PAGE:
Earlier this week, the House of Delegates passed another Family Foundation priority piece of legislation:  HJ 542, The Repeal Amendment. Patroned by Delegate Jim LeMunyon (R-67, Chantilly), it would repeal any federal law if two-thirds of the states agree. The bill was hotly debated in both committee and on the floor of the House of Delegates, with opponents making subtle and not so subtle accusations of racism toward supporters.

Next week is the final week before "Crossover," and with many bills still left to be debated, almost anything imaginable will happen. Even some unimaginable.

"Which" Or "That"? How About "Where"? And Other Strange Things Today At The Capitol

Things couldn't be stranger than fiction anywhere outside of Hollywood than on Shockoe Hill, where Mr. Jefferson's capitol sits. Today, in the House Privileges and Elections Committee, members debated for about 20 minutes if the word "that" should be amended to "which" in HJ 615, a proposed constitutional amendment to prohibit tax increases and fees in the budget bill, thus honoring Virginia's "single object" rule. After several minutes of back and forth between committee staff and Delegate Dave Albo (R-42, Fairfax) — who continued to remind the committee they were discussing amendments to a bill that still was not the committee —and various others who chimed in, Delegate Rob Bell (R-58, Charlottesville) recommended "where." A brief silence fell over the committee as it realized that, hey, a magic bullet has been found. Delegate Bell was at the center of another oddity. After much negotiation with interested parties — local governments and utilities — a compromise on a constitutional amendment to safeguard property rights was reach. Peace in the valley? Not quite. Delegate Johnny Joannou (D-79, Portsmouth), with whom Delegate Bell has been working, had the exact same bill and amendments with opponents. All that was left was to decide which bill went forward. When the committee refused to adopt the Senate procedure of passing multiple bills with exact same language, there was no consensus as to which resolution should go forward. After several minutes, a frustrated committee ordered the resolutions held over to next week. ... Only at the Western Hemisphere's longest continually serving representative body.

On a scary note, Senator Toddy Puller was taken to the hospital by ambulance after choking on her lunch on the Senate floor (see Richmond Times-Dispatch). Senator Ralph Northam, a physician, rushed to her desk and assisted her. She is reported to be fine from this incident. However, Senator Puller, a stroke victim, needs special help to get around Capitol Square and the General Assembly Building. The Senate already is missing one member: Senator Yvonne Miller is recovering from heart surgery and may not return before February 1. Both women are Democrats. Without Senator Miller, there are 21 Democrats and 18 Republicans.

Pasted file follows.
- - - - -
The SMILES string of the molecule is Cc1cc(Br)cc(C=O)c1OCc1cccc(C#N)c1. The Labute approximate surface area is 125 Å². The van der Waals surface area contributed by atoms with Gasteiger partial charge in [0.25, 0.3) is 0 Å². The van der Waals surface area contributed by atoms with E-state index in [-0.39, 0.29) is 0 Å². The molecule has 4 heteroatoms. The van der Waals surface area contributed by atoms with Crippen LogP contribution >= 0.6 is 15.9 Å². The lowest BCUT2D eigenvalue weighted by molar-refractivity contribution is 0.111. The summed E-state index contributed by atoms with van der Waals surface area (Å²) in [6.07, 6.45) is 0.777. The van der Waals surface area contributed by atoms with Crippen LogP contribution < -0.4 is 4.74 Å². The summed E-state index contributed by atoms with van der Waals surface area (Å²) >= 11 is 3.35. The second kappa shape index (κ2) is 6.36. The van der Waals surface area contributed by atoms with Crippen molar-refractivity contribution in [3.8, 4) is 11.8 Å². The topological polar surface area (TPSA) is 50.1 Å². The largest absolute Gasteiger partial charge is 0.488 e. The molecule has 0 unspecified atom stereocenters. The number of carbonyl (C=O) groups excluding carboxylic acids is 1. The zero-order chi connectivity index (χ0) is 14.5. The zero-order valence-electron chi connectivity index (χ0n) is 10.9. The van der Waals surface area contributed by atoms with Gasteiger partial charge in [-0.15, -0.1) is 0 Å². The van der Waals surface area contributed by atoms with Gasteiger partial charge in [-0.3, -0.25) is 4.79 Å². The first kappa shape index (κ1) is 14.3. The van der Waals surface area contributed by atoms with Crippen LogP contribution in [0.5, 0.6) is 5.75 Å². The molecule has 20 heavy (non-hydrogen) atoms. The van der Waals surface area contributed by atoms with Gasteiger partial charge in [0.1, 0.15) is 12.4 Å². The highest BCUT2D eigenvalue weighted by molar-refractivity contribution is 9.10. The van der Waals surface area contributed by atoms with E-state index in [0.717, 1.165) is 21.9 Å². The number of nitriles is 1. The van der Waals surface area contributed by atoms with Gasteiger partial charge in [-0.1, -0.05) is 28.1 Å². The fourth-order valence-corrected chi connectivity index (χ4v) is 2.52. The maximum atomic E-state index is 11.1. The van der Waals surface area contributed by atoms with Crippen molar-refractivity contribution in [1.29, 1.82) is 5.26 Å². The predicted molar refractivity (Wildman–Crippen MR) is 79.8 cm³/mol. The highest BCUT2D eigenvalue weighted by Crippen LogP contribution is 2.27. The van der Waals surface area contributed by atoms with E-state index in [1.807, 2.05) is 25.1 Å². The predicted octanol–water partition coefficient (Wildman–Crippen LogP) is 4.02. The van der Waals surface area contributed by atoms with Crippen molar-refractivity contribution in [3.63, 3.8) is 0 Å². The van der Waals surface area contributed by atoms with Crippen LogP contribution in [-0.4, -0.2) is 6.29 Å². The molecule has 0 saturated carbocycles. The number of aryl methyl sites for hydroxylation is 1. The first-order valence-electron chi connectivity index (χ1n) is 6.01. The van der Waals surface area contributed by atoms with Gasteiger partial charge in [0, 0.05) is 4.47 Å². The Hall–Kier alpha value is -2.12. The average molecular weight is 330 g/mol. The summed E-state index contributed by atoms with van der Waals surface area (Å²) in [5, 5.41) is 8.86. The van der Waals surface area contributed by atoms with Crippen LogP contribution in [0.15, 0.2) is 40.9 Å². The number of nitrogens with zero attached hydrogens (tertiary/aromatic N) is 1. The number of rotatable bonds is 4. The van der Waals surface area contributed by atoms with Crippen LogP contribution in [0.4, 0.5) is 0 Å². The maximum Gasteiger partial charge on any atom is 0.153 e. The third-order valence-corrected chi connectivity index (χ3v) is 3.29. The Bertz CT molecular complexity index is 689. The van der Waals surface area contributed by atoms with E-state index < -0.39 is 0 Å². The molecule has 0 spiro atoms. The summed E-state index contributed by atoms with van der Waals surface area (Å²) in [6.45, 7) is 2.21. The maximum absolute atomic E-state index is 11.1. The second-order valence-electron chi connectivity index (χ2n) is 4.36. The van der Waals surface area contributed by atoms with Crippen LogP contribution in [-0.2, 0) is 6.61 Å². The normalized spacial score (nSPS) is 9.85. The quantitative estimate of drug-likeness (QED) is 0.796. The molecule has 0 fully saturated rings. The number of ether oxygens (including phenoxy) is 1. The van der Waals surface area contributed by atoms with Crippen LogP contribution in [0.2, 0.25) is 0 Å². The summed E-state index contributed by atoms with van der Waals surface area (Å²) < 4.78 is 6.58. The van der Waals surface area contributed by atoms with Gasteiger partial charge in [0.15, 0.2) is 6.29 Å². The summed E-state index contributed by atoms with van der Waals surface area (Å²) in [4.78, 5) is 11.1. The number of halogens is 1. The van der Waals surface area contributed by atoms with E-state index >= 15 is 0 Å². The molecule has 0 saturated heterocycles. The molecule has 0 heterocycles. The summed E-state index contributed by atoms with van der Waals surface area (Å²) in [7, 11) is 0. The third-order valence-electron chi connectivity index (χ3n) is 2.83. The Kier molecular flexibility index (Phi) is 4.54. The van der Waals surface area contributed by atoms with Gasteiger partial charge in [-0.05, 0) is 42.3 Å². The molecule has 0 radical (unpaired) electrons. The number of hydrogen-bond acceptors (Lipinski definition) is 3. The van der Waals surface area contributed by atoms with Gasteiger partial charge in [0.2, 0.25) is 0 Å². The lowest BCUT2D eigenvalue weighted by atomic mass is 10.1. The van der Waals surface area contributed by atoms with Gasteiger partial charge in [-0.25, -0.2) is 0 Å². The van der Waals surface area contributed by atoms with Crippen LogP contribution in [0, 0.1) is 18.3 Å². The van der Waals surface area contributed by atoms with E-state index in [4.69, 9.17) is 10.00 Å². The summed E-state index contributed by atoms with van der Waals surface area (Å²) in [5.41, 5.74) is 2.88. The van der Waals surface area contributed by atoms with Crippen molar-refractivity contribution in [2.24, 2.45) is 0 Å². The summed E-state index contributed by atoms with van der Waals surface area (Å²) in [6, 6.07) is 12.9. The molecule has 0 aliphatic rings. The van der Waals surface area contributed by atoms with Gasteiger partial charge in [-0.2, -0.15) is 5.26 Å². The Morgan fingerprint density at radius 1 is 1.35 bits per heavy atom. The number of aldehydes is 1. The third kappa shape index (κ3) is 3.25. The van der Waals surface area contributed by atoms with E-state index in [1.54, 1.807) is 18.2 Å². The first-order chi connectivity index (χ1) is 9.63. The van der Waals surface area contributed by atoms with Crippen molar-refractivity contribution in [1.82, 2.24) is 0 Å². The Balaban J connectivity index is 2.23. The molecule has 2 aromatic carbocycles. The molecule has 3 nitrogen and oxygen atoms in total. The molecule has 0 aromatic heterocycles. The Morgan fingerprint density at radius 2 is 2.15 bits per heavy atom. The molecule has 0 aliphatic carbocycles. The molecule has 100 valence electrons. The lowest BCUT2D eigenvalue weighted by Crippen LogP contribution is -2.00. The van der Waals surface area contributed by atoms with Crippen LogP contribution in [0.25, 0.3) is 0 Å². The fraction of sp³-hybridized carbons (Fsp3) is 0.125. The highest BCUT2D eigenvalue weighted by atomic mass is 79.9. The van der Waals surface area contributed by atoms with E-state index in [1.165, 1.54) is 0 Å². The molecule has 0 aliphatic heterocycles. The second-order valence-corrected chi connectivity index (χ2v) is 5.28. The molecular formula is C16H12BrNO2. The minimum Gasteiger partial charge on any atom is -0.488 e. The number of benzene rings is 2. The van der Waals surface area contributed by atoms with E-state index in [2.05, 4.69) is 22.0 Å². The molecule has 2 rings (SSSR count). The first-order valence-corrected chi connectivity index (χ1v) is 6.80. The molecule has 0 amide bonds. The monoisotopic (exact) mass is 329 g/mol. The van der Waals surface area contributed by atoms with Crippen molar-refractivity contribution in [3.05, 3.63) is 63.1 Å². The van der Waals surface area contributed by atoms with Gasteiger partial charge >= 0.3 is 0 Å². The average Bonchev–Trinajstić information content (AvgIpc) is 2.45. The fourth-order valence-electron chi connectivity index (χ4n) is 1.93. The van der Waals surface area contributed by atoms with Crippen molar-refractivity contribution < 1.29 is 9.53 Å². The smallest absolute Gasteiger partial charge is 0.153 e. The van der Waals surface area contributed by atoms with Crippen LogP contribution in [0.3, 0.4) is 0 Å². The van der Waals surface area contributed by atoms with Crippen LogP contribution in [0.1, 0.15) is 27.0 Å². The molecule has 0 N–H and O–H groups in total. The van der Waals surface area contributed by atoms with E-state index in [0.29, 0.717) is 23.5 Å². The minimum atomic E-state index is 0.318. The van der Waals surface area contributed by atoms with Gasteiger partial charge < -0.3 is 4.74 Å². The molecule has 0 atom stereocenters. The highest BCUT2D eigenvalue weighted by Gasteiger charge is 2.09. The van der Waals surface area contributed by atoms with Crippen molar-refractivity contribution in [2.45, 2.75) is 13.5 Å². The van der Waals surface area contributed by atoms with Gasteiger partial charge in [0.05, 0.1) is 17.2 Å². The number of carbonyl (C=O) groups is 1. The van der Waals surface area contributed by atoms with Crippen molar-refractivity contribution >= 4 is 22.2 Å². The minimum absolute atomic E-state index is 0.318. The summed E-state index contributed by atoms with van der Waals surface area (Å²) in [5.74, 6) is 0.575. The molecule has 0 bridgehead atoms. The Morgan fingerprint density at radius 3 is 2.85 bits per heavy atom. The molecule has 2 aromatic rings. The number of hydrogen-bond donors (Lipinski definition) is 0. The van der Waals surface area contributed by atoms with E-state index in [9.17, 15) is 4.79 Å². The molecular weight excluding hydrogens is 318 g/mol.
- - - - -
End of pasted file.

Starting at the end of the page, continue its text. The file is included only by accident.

Constitutional Protections At Stake Friday Morning In House P&E

Tomorrow morning, the House Privileges and Elections Committee will consider a number of important constitutional amendments. Please contact committee members at the link above and encourage a vote for all three resolutions. One, HJ 615, patroned by Delegate Bill Janis (R-56, Henrico), will safeguard Virginians' tax dollars by banning tax and fee increases in the budget bill. If those revenues are needed, delegates and senators should have the courage to vote on tax increases separately, up or down, not buried in a must-pass budget with deadline pressure to approve so that state government can continue to function.

Delegate Mark Cole (R-88, Spottsylvania) has two resolutions before the committee. One, HJ 540, will limit the amount state and local government can spend each year to the previous year’s budget, plus the percentage increase in population and inflation. This is a proven way to limit the size and scope of government. His second resolution, HJ 539, would require a super majority vote by the General Assembly and local governing boards to impose a tax increase.

The fourth resolution, and a major priority by several limited government advocates, is HJ 647, patroned by Delegate Rob Bell (R-58, Charlottesville). It passed sub-committee by one vote and its full committee vote was delayed a week. In committee and behind the scenes, local government interests, who use taxpayers' hard-earned money to lobby against their own citizens, and large utilities and telecoms, are throwing every resource they have to defeat this proposal. Afraid of allowing Virginians to vote on the issue of protecting their own property, these special interests think property is private only until such time as they need it for their redevelopment schemes or transportation boondoggles. No less than 10 government and corporate special interests testified against the resolution in sub-committee, with only The Family Foundation, The Farm Bureau and the Virginia Agribusiness Council speaking in favor.

When the U.S. Supreme Court issued its deplorable Kelo decision several years ago (see Examiner.com's Kenneth Schortgen for a new, heinous eminent domain case), it said federal courts could not protect property owners from local and state governments. But it did rule that states could protect their citizens and basically invited states to enact their own protections. Most states did. Why are Virginians still waiting for their legislature to act?

These much needed policies will protect Virginia families’ homes, farms and businesses; enact honest state budgets; and put a limit on out of control taxing and spending. Together, these proposed constitutional amendments form a unique opportunity to reform state and local government, limit its power and focus it on its proper role.